Pattern 1―Many vessels, including anterior cerebral arteries, thalamic perforating arteries, and superior cerebellar arteries discharge into the vein of Galen [7] .

Pattern 2―A single posterior choroidal artery drains into the vein of Galen [7] .

Pattern 3―One or both posterior choroidal and one or both anterior cerebral arteries drain directly into the Galenic system [7] .

Pattern 4―An angiomatous network of posterior choroidal and thalamic perforating arteries enters the vein of Galen directly [7] .

Pattern 5―A high flow arteriovenous malformation in the right inferior frontal lobe drains via the inferior sagittal sinus and pericallosal vein into the Vein of Galen [3] .

Small arteriovenous shunts causes progressive neurological impairment where as larger arteriovenous shunts are linked with greater hemodynamic effects and thus result in earlier symptom [8] .

Malformations frequently cause cardiac failure, cranial bruits (pattern 1), hydrocephaly, and subarachnoid hemorrhage in neonates. The heart failure is due to the size of the arteriovenous shunt that can steal 80% or more of the cardiac output, with large volumes of blood under high pressure returning to the right heart and pulmonary circulation and sinus venosus atrialseptal defects [3] [4] . It is the most common cause of death in such patients [9] .

There can be extremely rare non-developmental syndromes like superior vena cava syndrome (SVCS), and thrombosis of the lateral sinus, superior sagittal sinus, internal jugular vein, or of the Great Cerebral Vein of Galen itself.

In a child with unexplained heart failure, malformed vein of Galen should be suspected. On examination there can be dilated facial veins along with cranial bruits. Ultrasound, Doppler, Computerized tomography (CECT) and magnetic imaging resonance (MRI) are useful radiological diagnostic tools for vein of Galen malformations [3] . To improve outcomes in survivors, transcranial sonography and fetal MR imaging can help in antenatal diagnosis [10] - [12] . Many cases are diagnosed only during autopsy as congestive heart failure occurs very early [7] .

VGAM should be differentiated from arachnoid cyst, cavum vergae and porencephalic cyst. There is no evidence of intralesional flow in these lesions.

Color-flow imaging and pulsed Doppler ultrasonography are noninvasive tools to assess anatomical and pathophysiological information about cardiac hemodynamics and intracranial blood flow [13] .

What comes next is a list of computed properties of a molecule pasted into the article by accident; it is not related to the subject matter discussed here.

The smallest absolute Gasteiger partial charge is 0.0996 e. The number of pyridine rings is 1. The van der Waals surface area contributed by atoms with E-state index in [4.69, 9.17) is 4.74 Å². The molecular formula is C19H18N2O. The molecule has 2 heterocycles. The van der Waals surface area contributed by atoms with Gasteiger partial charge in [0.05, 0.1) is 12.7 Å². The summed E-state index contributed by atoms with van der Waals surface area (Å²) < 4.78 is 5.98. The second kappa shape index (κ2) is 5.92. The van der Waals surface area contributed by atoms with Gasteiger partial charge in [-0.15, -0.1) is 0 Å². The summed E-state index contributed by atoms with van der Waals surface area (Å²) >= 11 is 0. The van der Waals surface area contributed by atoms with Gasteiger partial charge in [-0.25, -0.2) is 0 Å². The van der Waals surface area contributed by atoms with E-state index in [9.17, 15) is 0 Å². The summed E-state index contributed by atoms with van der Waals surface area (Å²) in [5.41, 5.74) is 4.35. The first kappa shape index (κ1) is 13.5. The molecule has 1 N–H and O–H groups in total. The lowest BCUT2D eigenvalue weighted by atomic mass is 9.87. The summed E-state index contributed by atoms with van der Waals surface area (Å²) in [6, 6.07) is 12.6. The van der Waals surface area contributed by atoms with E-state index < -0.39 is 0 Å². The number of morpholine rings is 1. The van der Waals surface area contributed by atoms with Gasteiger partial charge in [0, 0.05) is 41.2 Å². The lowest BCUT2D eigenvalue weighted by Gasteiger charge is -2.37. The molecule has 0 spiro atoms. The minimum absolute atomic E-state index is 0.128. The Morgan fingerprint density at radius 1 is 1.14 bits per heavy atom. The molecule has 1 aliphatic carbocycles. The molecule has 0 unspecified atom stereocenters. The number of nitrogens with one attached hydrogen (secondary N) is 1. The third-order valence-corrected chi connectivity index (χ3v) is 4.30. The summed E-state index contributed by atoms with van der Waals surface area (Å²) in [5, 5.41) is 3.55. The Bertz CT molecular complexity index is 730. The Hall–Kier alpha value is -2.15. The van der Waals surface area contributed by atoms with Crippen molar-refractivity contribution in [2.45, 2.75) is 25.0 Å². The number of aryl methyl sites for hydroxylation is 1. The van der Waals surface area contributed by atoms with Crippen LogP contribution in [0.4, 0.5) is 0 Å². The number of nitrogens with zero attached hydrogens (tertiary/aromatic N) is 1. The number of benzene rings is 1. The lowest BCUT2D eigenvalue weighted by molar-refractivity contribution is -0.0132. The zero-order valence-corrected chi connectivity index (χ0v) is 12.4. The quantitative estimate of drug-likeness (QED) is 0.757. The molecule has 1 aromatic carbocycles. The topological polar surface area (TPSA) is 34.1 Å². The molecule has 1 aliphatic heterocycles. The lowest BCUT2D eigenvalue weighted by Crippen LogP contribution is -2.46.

Treatment depends on the structure of the malformation [3] . A ventriculoperitoneal shunt may be required if there is hydrocephalous. To reduce the blood flow into the vein, the feeding fistulous arteries into the Vein of Galen must be blocked [7] .

As structure of malformation is complicated, so, open surgery is very difficult. Mostly endovascular procedures are very useful [14] . In the highest-risk neonates with VGAMs and cardiac failure, endovascular therapy can reduce the mortality nearly 100% [15] . With the help of catheters drugs, balloons, or coils can be delivered at the site of the malformation to stop blood flow through the vein [14] . During catheterization of vein, guide wire can damage the wall of the vein can be damaged and, in some cases, may dislodge the emboli [4] . Endovascular procedures offer safe, successful treatment if cardiac failure cannot be controlled with medical therapy [15] .

Another treatment option is radio surgery in which blood vessel is damaged with the help of focused beam but it is very slow process and may takes months to years [16] . Seizures usually are managed with antiepileptic medications [16] .

Most noted complication is intracranial hemorrhages [17] . In about half of the patients malformations are untreatable and these patients mostly die in the neonatal period or in early infancy [4] . Incidence of mortality is about 77% in untreated cases [18] . The mortality rate is about 39.4% even after surgery [18] .

4. Conclusion

Vein of Galen malformations are rare malformations. Clinicians should be given awareness about this condition for proper management and for better prognosis. With proper selection of cases, good results can be acquired.

Cite this paper

Snigdha Goyal,Sunder Goyal,Isha Saini,Sarita Bishnoi, (2015) Vein of Galen Malformations: Case Report & Review. Open Access Library Journal,02,1-4. doi: 10.4236/oalib.1101478